Displaying 1 - 3 of total 3 results:
Born in Russia 1921, moved to New York 1922; Brooklyn Polytechnic Institute (physics); Purdue University (Ph.D.), 1942- 1949; works teaching military students, 1943-1945; cyclotron and beta ray spectroscopy projects (related to Manhattan Project); Karl Lark-Horovitz as blanket-adviser; semiconductor project with Ron Smith; spreading resistance measurements; Edward Teller, John Bardeen, William Shockley; the self-transistor effect (Bell Laboratories); third electrode work by Seymour Benzer, 1949; semiconductor project; comments on Lark-Horovitz. Also prominently mentioned are: Joseph A. Becker, Walter Houser Brattain, Bill Fan, Arthur Ginsburg, Vivian Annabelle Johnson, Bernard Kurrelmeyer, Robert Green Sachs, Isidor Walerstein, Hubert J. Yearian; American Physical Society, Brooklyn College, Manhattan Project, and United States Army Signal Corps. Interview conducted as part of the International Project in the History of Solid State Physics.
Born in Oregon 1912, entered Purdue University, 1932, studying solid state physics, teaching assistant work with Lothar Nordheim on crystal structure, 1937; Ph.D. thesis, 1937 (published 1940); physics department under Karl Lark-Horovitz grows in the 1930s, visiting lecturers (refugees from Germany and Europe: Lothar Nordheim, Hans Bethe, Edward Teller, Eugene Wigner). First cyclotron (homemade), 1935. War work: basic research in germanium, rectification of crystals (Bethe), close connections with Massachusetts Institute of Technology, Columbia University, University of Pennsylvania; Lark-Horovitz chose solid state physics as less sensitive field with respect to clearance; showed silicon-germanium intrinsic semiconductors, 1942; General Electric’s germanium interest; success interpreting resistivity and thermoelectric behavior in germanium, 1944. American Physical Society meeting intense interest in Purdue presentations, January 1946; the transistor, 1948 (William Shockley, Ralph Bray); how to grow germanium crystals, 1949; Esther Conwell’s thesis (Victor Weisskopf). Also prominently mentioned are: John Backus, Seymour Benzer, Hubert Maxwell James, A. A. Knowlton, K. W. Meissner, E. P. Miller, Ronald Smith, Herbert J. Yearian; and Purdue University Department of Physics.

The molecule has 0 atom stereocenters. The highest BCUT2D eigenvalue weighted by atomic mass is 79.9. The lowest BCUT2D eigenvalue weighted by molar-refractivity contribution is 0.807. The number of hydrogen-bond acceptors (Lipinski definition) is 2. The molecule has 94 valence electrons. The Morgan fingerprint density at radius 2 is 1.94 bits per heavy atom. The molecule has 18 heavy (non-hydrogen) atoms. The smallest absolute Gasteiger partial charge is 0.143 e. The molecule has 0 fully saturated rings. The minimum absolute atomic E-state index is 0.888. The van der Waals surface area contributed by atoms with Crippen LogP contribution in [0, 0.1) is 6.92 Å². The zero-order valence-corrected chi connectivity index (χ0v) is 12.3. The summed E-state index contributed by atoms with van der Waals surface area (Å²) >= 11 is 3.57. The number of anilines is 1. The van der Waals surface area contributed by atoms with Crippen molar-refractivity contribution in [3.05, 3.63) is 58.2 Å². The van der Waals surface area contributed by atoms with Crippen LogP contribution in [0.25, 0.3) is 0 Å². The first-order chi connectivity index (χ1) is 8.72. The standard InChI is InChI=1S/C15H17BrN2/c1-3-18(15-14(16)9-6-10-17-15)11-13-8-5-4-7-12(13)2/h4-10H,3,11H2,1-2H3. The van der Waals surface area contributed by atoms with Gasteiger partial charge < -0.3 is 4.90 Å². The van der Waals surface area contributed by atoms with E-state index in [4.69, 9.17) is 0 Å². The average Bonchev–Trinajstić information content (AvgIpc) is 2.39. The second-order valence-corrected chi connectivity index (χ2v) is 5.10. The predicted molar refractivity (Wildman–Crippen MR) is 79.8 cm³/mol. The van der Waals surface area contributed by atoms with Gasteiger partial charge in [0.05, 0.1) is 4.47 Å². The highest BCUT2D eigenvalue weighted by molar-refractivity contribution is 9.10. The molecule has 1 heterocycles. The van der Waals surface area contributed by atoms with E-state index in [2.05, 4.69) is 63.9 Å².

Testing klystrons at Wright Field for blind landing, at request of Wilmer L. Burrow of Massachusetts Institute of Technology; Sperry Gyroscope research contract with Stanford University, San Carlos and Garden City plants. Contact with solid state physics through use of old-fashion crystal detectors in the klystron. Bell Laboratories and other centers for research in microwaves; John Pierce and other scientists in semiconductor work. Cooperation among industrial labs and the military for war effort; doping of germanium; history of silicon detectors, Winfield Salisbury’s contribution, William P. Cook, Karl Lark-Horovitz. Sperry patent; first semiconductor amplifier designed by Woodyard but not claimed on patent; the Sperry-Texas Instruments patent suit. Work on the Manhattan Project, 1942. Joined Lark-Horovitz at Purdue University following war to continue research in electron linear accelerator. Move to Berkeley’s Radiation Laboratory; continued work on transistors. Also prominently mentioned are: William Webster Hansen, R. A. Heising, Vivian Annabelle Johnson, Jones, Guglielmo Marconi, Arthur Norbert, Russell S. Ohl, David Sloan, and Bill Wasson.